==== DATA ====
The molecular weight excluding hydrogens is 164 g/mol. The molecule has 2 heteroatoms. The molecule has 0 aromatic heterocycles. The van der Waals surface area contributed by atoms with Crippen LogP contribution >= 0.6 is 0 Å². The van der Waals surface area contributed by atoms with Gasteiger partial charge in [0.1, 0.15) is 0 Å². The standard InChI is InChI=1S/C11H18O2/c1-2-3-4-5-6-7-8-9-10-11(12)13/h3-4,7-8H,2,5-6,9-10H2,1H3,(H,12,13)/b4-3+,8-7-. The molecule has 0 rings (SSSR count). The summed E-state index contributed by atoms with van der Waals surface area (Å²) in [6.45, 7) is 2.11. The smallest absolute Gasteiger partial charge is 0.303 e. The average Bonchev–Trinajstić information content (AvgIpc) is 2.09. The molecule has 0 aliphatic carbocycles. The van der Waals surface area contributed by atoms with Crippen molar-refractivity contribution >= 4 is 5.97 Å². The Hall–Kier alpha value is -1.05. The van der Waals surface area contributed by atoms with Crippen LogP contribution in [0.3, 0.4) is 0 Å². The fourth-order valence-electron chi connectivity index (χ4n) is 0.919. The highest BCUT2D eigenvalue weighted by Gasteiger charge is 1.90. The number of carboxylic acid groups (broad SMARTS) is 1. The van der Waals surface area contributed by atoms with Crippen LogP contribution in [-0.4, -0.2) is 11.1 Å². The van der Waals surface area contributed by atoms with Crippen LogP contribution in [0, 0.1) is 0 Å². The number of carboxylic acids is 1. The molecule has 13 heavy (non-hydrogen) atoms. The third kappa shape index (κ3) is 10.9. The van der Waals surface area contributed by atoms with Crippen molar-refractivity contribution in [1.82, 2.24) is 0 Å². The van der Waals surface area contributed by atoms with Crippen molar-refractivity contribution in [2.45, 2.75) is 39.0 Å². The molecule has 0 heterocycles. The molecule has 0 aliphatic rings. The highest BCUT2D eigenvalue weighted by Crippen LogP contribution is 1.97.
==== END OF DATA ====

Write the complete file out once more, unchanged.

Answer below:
The molecular weight excluding hydrogens is 164 g/mol. The molecule has 2 heteroatoms. The molecule has 0 aromatic heterocycles. The van der Waals surface area contributed by atoms with Crippen LogP contribution >= 0.6 is 0 Å². The van der Waals surface area contributed by atoms with Gasteiger partial charge in [0.1, 0.15) is 0 Å². The standard InChI is InChI=1S/C11H18O2/c1-2-3-4-5-6-7-8-9-10-11(12)13/h3-4,7-8H,2,5-6,9-10H2,1H3,(H,12,13)/b4-3+,8-7-. The molecule has 0 rings (SSSR count). The summed E-state index contributed by atoms with van der Waals surface area (Å²) in [6.45, 7) is 2.11. The smallest absolute Gasteiger partial charge is 0.303 e. The average Bonchev–Trinajstić information content (AvgIpc) is 2.09. The molecule has 0 aliphatic carbocycles. The van der Waals surface area contributed by atoms with Crippen molar-refractivity contribution >= 4 is 5.97 Å². The Hall–Kier alpha value is -1.05. The van der Waals surface area contributed by atoms with Crippen LogP contribution in [0.3, 0.4) is 0 Å². The fourth-order valence-electron chi connectivity index (χ4n) is 0.919. The highest BCUT2D eigenvalue weighted by Gasteiger charge is 1.90. The number of carboxylic acid groups (broad SMARTS) is 1. The van der Waals surface area contributed by atoms with Crippen LogP contribution in [-0.4, -0.2) is 11.1 Å². The van der Waals surface area contributed by atoms with Crippen LogP contribution in [0, 0.1) is 0 Å². The number of carboxylic acids is 1. The molecule has 13 heavy (non-hydrogen) atoms. The third kappa shape index (κ3) is 10.9. The van der Waals surface area contributed by atoms with Crippen molar-refractivity contribution in [1.82, 2.24) is 0 Å². The van der Waals surface area contributed by atoms with Crippen molar-refractivity contribution in [2.45, 2.75) is 39.0 Å². The molecule has 0 heterocycles. The molecule has 0 aliphatic rings. The highest BCUT2D eigenvalue weighted by Crippen LogP contribution is 1.97.